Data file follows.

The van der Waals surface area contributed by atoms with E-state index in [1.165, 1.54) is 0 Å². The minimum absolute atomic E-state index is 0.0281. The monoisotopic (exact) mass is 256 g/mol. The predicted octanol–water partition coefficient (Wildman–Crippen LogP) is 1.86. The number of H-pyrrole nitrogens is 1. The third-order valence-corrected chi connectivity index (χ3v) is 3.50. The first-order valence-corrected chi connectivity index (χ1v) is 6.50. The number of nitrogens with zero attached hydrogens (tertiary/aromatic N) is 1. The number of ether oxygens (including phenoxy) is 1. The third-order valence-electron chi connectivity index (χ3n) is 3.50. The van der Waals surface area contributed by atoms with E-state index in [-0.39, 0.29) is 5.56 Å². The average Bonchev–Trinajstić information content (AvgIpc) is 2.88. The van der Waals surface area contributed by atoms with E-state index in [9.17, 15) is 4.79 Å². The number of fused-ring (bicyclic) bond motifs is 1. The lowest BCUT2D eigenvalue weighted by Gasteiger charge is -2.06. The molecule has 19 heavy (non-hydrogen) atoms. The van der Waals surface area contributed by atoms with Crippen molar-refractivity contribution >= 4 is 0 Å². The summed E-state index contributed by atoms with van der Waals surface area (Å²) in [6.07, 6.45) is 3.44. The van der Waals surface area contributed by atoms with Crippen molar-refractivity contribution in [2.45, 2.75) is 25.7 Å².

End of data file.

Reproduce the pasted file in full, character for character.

The van der Waals surface area contributed by atoms with E-state index in [1.165, 1.54) is 0 Å². The minimum absolute atomic E-state index is 0.0281. The monoisotopic (exact) mass is 256 g/mol. The predicted octanol–water partition coefficient (Wildman–Crippen LogP) is 1.86. The number of H-pyrrole nitrogens is 1. The third-order valence-corrected chi connectivity index (χ3v) is 3.50. The first-order valence-corrected chi connectivity index (χ1v) is 6.50. The number of nitrogens with zero attached hydrogens (tertiary/aromatic N) is 1. The number of ether oxygens (including phenoxy) is 1. The third-order valence-electron chi connectivity index (χ3n) is 3.50. The van der Waals surface area contributed by atoms with E-state index in [-0.39, 0.29) is 5.56 Å². The average Bonchev–Trinajstić information content (AvgIpc) is 2.88. The van der Waals surface area contributed by atoms with E-state index in [9.17, 15) is 4.79 Å². The number of fused-ring (bicyclic) bond motifs is 1. The lowest BCUT2D eigenvalue weighted by Gasteiger charge is -2.06. The molecule has 19 heavy (non-hydrogen) atoms. The van der Waals surface area contributed by atoms with Crippen molar-refractivity contribution >= 4 is 0 Å². The summed E-state index contributed by atoms with van der Waals surface area (Å²) in [6.07, 6.45) is 3.44. The van der Waals surface area contributed by atoms with Crippen molar-refractivity contribution in [2.45, 2.75) is 25.7 Å².